Cyber risks often cause unknown financial damage to companies. Technical progress of information systems leading to interconnection of systems, data storage in databases (DDBB) and sharing, and complex technology architectures are increasing the risks of cyber exposure. Cyber risks primarily affect digital information security. Cyber risk can jeopardize the availability, integrity, and confidentiality of sensitive data, processes, and information when they are realized. The success of new technologies and services on line and on the cloud, such as cloud computing or the Internet of Things, has pushed cyber risk into the realm of general risk perception, especially as more and more end customers are affected by risk exposure. Compared to traditional risks, however, cyber risks are still a relatively new threat to companies, especially for small ones. Cyber Incidents and massive data breaches at several companies have gained a strong presence in scientific and research community, and media, especially in recent years, due to the accumulation of incidents. An example of this fact is the recent hacker attack on British Airways, which resulted in the disclosure of sensitive customer information. For insurance companies offering cyber protection to their customers, this is a major challenge. Insurance companies rely on data that have been stored for decades in private liability insurance or in motor vehicles to evaluate their risk. Since this is not the case in the context of cyber risks, their own underwriters work together with technical IT security experts to evaluate the respective customer situation. This takes place within a multi-tier process and includes a risk dialogue (Bartolini et al., 2017), a questionnaire- based approach (Bartolini et al., 2018) for evaluating the cyber risks and a macroeconomic assessment of the client including the client’s branch. This chapter is aimed at showing how this macroeconomic assessment can be carried out by means of a novel approach based on machine learning (ML). The remaining part of this chapter is structured as follows: In Section 2, the general approach is introduced. In Section 3, several ML algorithms and their results will be described. In Section 4, the models will be compared, and a final evaluation proceeded. Finally, some concluding remarks are provided in Section 5.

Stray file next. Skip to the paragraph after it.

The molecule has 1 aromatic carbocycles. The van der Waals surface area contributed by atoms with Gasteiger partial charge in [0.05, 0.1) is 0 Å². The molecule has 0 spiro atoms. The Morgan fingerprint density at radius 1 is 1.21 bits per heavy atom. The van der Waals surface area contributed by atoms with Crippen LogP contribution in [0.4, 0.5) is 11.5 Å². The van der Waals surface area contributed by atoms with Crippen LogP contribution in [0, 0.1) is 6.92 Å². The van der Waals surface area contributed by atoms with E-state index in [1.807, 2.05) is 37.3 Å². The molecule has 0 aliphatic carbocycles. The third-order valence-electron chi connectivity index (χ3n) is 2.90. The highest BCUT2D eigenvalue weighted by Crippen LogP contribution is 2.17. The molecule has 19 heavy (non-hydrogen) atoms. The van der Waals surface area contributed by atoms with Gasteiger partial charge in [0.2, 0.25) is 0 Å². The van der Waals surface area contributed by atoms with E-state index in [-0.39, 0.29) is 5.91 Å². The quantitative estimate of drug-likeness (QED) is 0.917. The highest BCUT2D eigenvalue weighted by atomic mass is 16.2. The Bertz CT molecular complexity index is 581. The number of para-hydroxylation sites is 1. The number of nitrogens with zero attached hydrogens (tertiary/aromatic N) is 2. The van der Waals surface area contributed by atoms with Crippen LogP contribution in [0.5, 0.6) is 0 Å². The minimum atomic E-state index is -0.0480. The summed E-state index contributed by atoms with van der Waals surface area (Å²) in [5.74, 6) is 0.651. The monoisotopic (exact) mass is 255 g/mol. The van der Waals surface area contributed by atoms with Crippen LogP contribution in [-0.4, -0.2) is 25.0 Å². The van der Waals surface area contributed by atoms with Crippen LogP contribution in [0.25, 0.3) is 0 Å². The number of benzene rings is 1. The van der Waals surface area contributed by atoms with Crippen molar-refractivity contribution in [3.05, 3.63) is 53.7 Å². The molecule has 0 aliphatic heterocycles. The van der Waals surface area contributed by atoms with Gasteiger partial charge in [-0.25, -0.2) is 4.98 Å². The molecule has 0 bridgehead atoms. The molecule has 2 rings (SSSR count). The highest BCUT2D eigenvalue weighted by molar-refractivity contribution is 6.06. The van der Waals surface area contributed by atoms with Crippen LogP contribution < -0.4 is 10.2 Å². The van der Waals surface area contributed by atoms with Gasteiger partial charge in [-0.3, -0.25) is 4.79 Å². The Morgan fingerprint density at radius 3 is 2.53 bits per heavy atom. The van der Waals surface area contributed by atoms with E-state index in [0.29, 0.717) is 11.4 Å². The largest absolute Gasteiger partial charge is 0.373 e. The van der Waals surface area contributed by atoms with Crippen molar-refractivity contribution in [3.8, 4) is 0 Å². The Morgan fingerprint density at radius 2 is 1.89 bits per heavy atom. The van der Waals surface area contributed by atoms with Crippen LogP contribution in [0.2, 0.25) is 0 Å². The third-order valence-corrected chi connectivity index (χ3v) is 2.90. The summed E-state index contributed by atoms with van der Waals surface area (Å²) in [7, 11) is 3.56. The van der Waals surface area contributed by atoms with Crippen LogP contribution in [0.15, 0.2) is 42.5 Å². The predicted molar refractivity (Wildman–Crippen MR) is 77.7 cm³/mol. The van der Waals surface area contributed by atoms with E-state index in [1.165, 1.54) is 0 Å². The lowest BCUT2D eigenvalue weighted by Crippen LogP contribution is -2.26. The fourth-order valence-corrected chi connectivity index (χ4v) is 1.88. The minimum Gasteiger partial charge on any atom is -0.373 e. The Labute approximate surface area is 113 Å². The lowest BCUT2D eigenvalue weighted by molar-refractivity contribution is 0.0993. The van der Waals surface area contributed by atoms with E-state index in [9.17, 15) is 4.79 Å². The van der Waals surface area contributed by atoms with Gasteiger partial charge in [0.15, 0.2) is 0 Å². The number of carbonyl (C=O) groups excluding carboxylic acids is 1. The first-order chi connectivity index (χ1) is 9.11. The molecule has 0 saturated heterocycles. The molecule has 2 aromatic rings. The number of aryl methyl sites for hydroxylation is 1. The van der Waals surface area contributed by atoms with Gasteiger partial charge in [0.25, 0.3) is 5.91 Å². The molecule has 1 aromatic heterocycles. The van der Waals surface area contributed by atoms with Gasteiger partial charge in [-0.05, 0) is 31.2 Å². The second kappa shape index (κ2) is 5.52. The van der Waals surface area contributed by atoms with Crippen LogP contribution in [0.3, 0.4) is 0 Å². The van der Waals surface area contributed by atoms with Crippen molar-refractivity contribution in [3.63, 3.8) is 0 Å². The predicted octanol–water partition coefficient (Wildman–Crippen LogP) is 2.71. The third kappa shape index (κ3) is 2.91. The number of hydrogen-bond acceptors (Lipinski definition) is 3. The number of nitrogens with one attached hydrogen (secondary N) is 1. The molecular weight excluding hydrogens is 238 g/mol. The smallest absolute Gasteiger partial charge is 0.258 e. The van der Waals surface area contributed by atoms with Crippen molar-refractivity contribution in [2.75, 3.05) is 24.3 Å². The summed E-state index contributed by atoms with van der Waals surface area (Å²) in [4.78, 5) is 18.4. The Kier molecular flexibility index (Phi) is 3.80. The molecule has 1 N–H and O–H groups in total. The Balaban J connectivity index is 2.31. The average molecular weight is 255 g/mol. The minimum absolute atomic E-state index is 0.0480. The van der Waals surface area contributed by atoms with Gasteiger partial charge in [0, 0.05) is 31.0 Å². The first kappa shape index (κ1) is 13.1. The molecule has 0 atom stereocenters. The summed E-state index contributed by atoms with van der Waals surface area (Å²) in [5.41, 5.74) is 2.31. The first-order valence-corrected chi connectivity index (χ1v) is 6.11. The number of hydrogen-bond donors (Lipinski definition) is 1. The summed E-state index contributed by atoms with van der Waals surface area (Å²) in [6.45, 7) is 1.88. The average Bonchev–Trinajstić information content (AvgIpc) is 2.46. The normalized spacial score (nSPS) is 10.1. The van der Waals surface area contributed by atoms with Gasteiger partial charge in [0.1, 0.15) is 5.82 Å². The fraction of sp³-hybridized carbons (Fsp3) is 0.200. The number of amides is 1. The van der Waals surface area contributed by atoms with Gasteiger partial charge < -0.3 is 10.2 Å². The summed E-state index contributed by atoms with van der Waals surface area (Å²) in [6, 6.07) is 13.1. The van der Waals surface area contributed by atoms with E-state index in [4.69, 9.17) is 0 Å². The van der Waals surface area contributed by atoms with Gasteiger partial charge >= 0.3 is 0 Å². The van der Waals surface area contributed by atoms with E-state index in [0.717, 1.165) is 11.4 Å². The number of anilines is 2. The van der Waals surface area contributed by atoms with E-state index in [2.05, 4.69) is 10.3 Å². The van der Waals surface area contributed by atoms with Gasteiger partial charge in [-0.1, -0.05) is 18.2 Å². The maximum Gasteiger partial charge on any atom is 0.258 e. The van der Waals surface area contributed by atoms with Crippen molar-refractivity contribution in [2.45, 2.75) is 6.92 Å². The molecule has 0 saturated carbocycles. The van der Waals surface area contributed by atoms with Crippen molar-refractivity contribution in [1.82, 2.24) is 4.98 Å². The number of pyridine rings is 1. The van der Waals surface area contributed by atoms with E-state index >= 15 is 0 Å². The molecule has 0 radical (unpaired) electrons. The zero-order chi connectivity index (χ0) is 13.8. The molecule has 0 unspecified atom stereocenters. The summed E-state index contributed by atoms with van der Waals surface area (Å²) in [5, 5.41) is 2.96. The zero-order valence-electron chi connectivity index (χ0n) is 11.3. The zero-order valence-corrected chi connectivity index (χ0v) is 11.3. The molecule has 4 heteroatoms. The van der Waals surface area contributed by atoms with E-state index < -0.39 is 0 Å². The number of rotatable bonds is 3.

Evaluation of Technical and Business Risk Features for a Machine Learning Approach

Business Intelligence (BI) focuses on the independent analysis of data (Rud, 2009). This feature is aimed at predicting the outcome of a business strategy, which in the context of an insurance in terms of risk management is the selection of customer-specific factors. Therefore, the economic risk assessment first requires this data. BI is a good concept for insurance companies to use information in an intelligent way. Here, the results of strategies are based on the data analysis. On the other hand, ML works in a different way. Its functionality is more focused on understanding the system itself (Bishop, 2006). Therefore, both are complementary and needed by an insurance company to make an underwriting decision. ML focuses on learning patterns by accessing the collected data available in the system databases and transforming that data into information and decision, which is the main concern of the investigation introduced in this chapter.